A main battery features common parts, ammunition, and fire control across the weapons which it comprises.

Maritime patrol

Maritime patrol is the task of monitoring areas of water. Generally conducted by military and law enforcement agencies, maritime patrol is usually aimed at identifying human activities.

Maritime patrol refers to active patrol of an area, as opposed to passive monitoring systems such as sound-detection fixtures or land-based spotters. A patrol consists of a ship, submarine, aircraft or satellite examining the patrolled area and seeking out activities to be identified and reported. Maritime patrol is critical in wartime situations for navies to locate enemy forces to engage or defend against. Peacetime patrols are important for interdiction of criminal activities and for ensuring legal use of waters.

Maritime patrols can be conducted by surface ships and submarines, by aircraft (e.g. MPA) and other aerial vehicles, and even by satellites. Human spotting remains an important part of detecting activity, but increasingly electronic systems are used.

Several types of maritime patrol missions exist:

Military: Navies and air forces employ patrols to locate and identify enemy or potential enemy ships and submarines. The patrols report these findings to combat vessels which can then take appropriate action. Characteristics to identify are the numbers and types of vessels, as well as bearing and speed information to assist tracking the units. Anti-submarine patrols often deploy sonobuoys or other devices to assist with tracking. During peacetime, patrols are maintained by military forces for practice and to prevent surprise deployments by enemies.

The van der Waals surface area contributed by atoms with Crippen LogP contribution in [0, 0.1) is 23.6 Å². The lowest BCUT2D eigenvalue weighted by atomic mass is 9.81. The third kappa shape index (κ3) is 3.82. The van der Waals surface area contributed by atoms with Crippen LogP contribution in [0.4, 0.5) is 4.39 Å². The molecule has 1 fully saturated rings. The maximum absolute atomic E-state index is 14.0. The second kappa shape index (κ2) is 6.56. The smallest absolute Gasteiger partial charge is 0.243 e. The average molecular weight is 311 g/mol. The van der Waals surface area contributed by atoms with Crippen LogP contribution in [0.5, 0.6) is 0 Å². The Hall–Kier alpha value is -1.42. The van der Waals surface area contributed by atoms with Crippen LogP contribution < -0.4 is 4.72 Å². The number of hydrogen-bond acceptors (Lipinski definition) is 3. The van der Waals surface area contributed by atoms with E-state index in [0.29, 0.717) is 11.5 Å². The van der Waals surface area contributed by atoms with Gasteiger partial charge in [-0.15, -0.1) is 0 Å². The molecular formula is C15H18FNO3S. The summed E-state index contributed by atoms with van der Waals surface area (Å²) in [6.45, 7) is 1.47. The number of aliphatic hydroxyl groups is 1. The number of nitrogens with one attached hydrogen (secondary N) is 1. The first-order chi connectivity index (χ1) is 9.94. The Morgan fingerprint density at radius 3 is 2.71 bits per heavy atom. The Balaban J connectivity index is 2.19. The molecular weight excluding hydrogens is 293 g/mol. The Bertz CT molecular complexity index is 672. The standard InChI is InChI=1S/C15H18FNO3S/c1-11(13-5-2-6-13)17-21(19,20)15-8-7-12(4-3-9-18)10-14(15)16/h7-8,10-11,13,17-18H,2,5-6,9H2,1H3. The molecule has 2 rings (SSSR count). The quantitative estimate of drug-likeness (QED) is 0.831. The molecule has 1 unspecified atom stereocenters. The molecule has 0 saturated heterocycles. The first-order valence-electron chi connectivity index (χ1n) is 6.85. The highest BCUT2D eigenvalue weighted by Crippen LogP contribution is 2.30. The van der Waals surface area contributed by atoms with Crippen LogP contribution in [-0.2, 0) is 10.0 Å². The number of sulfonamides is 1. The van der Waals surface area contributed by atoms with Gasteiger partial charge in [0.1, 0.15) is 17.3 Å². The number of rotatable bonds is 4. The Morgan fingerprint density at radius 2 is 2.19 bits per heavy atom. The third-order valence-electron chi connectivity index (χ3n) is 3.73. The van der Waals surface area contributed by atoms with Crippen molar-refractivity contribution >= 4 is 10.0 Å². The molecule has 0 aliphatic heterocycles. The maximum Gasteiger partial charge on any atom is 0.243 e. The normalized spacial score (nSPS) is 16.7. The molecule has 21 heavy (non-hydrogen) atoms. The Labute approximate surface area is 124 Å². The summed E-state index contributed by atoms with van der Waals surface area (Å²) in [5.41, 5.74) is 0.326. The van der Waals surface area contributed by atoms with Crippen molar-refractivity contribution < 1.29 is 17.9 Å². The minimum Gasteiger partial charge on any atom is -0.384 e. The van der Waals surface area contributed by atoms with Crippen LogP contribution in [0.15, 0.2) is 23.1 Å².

Law enforcement: Countries with extensive coastlines are vulnerable to those entering or exiting the country undetected. In particular smuggling is often carried out over water. Law enforcement agencies often employ maritime patrols to assist interception of such activities.

Economic: Water areas, in particular those close to the coast, are areas of economic activity. Not only shipping but also fishing and even tourism are important economic activities to coastal countries. Patrolling these waters falls to maritime patrols. Such patrols may seek fishing vessels which are outside of prescribed fishing grounds (often from neighboring countries' fleets) or which are not adhering to regulations. Additionally, patrols may assist customs agencies by monitoring commercial shipping traffic in controlled waters.

Coast defence: Coast defence identifies and intercepts threats to coastal areas. This may include preventing infiltrations or discouraging enemy surveillance of coastal installations. Law enforcement patrols aim at preventing criminals from reaching the shoreline.

Rescue: Although not necessarily a primary mission of maritime patrol assets, they are often used to assist in maritime rescue operations, both for searching and often to extract survivors too.

Medieval warfare

Medieval warfare is the European warfare of the Middle Ages. Technological, cultural, and social developments had forced a dramatic transformation in the character of warfare from antiquity, changing military tactics and the role of cavalry and artillery (see Military history). In terms of fortification, the Middle Ages saw the emergence of the castle in Europe, which then spread to Western Asia.

Naval tactics

Naval tactics is the collective name for methods of engaging and defeating an enemy ship or fleet in battle at sea during naval warfare, the naval equivalent of military tactics on land.

Naval tactics are distinct from naval strategy. Naval tactics are concerned with the movements a commander makes in battle, typically in the presence of the enemy. Naval strategy concerns the overall strategy for achieving victory and the large movements by which a Commandant and commander secures the advantage of fighting at a place convenient to himself.

Modern naval tactics are based on tactical doctrines developed after World War II, following the obsolescence of the battleship and the development of long-range missiles. Since there has been no major naval conflict since World War II, apart from the Indo-Pakistani Naval War of 1971 and the Falklands War, many of these doctrines reflect scenarios developed for planning purposes. Critics argue that the collapse of the Soviet Union and the subsequent reduction in the size and capabilities of the Russian navy renders most such fleet-on-fleet scenarios obsolete.